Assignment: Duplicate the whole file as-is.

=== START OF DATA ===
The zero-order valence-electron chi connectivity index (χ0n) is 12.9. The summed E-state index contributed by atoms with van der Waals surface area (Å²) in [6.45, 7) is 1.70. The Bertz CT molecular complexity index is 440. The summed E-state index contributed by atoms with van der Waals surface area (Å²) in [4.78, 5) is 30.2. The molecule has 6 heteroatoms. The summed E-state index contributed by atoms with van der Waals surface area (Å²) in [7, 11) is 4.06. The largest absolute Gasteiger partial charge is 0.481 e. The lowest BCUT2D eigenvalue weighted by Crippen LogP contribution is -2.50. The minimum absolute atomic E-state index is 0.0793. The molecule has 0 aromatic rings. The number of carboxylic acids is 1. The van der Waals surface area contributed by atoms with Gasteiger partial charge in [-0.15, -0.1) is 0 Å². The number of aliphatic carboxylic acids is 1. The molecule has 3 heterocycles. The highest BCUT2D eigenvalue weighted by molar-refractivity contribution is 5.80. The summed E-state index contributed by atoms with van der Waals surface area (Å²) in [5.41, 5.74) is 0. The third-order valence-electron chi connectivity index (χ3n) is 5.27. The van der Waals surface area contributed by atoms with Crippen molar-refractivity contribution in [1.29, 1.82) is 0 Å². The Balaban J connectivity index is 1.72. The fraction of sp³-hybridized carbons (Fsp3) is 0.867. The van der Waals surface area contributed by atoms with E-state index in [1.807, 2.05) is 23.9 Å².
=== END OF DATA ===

The zero-order valence-electron chi connectivity index (χ0n) is 12.9. The summed E-state index contributed by atoms with van der Waals surface area (Å²) in [6.45, 7) is 1.70. The Bertz CT molecular complexity index is 440. The summed E-state index contributed by atoms with van der Waals surface area (Å²) in [4.78, 5) is 30.2. The molecule has 6 heteroatoms. The summed E-state index contributed by atoms with van der Waals surface area (Å²) in [7, 11) is 4.06. The largest absolute Gasteiger partial charge is 0.481 e. The lowest BCUT2D eigenvalue weighted by Crippen LogP contribution is -2.50. The minimum absolute atomic E-state index is 0.0793. The molecule has 0 aromatic rings. The number of carboxylic acids is 1. The van der Waals surface area contributed by atoms with Gasteiger partial charge in [-0.15, -0.1) is 0 Å². The number of aliphatic carboxylic acids is 1. The molecule has 3 heterocycles. The highest BCUT2D eigenvalue weighted by molar-refractivity contribution is 5.80. The summed E-state index contributed by atoms with van der Waals surface area (Å²) in [5.41, 5.74) is 0. The third-order valence-electron chi connectivity index (χ3n) is 5.27. The van der Waals surface area contributed by atoms with Crippen molar-refractivity contribution in [1.29, 1.82) is 0 Å². The Balaban J connectivity index is 1.72. The fraction of sp³-hybridized carbons (Fsp3) is 0.867. The van der Waals surface area contributed by atoms with E-state index in [1.807, 2.05) is 23.9 Å².